There are photographers who think they are lucky if they find unusual or special subject. But it is never the subject that is so marvelous. It is how alive and real the photographer can make it.~Edouard Boubat
I saw this grasshopper one morning perched on an aloe vera plant at the house. It was still and I immediately saw the reason for its non-activity. Missing were its most powerful anatomical parts – its hind legs. Hurriedly I took out the digital camera and took shots. Some thoughts ran into my mind – I was taking advantage of a poor, hapless creature. But then its immobility was a strong attraction. For crying out loud, now was not the time to have a conscience for a cricket! So I snapped on, took different angles, tried different perspectives and came out with a couple of dozen shots. Afterwards, I took hold of the creature by the wings and gently settled it on a bush across the fence. In its condition, I don’t know if it could even survive the day but I thought I had done my part by placing it in a most conducive environment. And the lesson is? Photographers may be relentless, inflexible and determined when it comes to taking a shot, yet they are only human; they also have a heart. Wishing you all a wonderful week ahead!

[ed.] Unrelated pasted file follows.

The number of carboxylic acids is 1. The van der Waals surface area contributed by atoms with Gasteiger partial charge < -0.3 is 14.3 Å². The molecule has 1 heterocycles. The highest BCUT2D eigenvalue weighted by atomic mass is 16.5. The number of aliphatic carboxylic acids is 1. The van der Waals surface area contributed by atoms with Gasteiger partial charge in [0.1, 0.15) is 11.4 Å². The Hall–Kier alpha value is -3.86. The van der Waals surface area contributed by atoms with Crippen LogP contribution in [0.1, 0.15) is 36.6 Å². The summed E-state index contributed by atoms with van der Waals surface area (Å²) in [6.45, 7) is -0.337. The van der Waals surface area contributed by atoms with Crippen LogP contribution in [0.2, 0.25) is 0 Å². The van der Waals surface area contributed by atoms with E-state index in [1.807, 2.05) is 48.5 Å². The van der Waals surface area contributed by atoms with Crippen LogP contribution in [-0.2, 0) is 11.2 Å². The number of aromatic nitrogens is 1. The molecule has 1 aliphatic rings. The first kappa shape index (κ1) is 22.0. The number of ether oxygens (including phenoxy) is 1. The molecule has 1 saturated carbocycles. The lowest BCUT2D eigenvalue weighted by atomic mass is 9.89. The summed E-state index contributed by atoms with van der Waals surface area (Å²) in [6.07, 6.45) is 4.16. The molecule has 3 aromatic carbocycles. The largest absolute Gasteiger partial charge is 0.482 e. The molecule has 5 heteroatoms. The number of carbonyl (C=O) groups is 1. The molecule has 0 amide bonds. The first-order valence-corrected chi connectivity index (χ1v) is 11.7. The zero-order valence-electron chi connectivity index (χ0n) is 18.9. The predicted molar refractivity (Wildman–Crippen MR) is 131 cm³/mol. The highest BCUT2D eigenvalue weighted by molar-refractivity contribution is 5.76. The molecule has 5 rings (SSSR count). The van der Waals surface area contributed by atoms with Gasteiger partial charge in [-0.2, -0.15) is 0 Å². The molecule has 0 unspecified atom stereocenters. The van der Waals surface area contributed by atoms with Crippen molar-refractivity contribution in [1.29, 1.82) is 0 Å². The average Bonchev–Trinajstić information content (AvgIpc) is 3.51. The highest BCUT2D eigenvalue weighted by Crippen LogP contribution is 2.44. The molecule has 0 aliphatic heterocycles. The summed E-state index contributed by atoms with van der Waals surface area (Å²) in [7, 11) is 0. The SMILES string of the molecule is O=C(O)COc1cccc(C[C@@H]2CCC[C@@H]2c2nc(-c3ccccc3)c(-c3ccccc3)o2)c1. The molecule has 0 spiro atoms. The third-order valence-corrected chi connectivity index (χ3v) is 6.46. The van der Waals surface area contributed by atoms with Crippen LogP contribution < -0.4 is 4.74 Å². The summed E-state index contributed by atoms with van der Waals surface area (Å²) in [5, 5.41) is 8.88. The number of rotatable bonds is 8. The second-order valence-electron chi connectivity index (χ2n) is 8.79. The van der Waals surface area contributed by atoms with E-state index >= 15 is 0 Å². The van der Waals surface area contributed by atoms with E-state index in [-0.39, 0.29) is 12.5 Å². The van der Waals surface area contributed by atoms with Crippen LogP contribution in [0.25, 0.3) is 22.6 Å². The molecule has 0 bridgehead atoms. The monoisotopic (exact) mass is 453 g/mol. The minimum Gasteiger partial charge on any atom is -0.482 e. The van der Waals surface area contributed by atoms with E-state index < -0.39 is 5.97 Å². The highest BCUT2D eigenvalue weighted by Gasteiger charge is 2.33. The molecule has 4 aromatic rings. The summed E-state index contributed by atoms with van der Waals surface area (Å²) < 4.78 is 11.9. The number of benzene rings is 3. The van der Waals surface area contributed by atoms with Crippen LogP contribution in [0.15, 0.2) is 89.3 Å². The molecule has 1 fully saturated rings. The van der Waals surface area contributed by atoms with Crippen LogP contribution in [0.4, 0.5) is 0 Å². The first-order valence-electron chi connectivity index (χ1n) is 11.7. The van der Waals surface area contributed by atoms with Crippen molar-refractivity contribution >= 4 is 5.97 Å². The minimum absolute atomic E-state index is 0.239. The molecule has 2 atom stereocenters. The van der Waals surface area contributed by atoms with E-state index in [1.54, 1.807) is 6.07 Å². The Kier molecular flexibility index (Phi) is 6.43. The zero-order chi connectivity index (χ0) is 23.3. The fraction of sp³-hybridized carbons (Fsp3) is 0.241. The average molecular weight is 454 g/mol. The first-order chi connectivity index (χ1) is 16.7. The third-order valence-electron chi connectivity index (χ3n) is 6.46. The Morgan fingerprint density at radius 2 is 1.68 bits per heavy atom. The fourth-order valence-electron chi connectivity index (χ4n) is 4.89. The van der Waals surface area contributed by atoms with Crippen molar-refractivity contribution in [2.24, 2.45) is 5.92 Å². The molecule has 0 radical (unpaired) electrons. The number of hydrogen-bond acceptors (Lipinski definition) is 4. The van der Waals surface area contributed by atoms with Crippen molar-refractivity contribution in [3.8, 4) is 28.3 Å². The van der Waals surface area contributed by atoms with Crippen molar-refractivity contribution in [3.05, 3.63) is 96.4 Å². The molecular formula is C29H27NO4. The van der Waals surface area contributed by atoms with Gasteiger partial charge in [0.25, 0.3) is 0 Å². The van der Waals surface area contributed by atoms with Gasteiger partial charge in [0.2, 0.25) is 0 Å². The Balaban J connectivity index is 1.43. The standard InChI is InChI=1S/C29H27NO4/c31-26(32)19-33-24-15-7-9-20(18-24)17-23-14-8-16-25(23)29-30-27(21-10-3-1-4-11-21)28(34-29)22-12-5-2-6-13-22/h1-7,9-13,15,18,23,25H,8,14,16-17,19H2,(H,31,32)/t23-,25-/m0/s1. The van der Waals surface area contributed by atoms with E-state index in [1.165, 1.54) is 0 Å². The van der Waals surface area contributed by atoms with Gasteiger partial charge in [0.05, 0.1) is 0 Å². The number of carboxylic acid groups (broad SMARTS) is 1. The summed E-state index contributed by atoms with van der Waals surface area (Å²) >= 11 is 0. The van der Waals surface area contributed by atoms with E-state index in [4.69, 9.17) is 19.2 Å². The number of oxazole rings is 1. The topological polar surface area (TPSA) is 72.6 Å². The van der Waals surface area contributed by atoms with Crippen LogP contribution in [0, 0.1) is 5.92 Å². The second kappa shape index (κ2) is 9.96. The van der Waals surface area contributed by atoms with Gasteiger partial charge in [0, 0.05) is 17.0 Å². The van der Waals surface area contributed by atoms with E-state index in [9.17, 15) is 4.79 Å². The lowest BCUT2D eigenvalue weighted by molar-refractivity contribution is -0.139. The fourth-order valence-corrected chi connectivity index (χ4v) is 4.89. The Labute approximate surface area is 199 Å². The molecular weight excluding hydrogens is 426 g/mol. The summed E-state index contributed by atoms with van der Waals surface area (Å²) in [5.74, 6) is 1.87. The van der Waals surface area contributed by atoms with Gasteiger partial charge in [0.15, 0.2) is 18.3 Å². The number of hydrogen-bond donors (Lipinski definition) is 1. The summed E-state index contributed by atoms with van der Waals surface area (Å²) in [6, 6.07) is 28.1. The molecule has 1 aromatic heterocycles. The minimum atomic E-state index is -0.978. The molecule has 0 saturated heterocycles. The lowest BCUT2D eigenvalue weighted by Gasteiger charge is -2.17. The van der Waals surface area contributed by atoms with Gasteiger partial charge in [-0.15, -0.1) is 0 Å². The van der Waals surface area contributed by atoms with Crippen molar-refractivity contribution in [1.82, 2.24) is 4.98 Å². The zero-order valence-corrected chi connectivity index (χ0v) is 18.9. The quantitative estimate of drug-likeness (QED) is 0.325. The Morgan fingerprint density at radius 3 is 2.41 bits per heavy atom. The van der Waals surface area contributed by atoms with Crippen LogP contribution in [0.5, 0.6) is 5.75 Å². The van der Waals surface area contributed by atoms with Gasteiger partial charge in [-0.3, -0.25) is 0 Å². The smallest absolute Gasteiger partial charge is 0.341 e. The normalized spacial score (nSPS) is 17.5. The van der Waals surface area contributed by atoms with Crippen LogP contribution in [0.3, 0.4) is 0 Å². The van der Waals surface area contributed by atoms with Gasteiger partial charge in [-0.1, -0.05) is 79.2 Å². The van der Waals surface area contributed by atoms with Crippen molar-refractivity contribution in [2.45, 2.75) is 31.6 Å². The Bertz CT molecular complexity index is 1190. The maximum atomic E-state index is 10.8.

It’s another month, and another issue of Junsjazz Digital Magazine has been published. Issue #7 presents a sampling of minimalist photographs from my image collection. It’s all about simplicity and order, and organized emptiness, if you can call it that. As tradition for the past four issues now, half of the magazine (which has grown to 34 pages from an original of eight) is devoted to guest photo bloggers and their works. I’d like to thank the following who have responded to my invitation: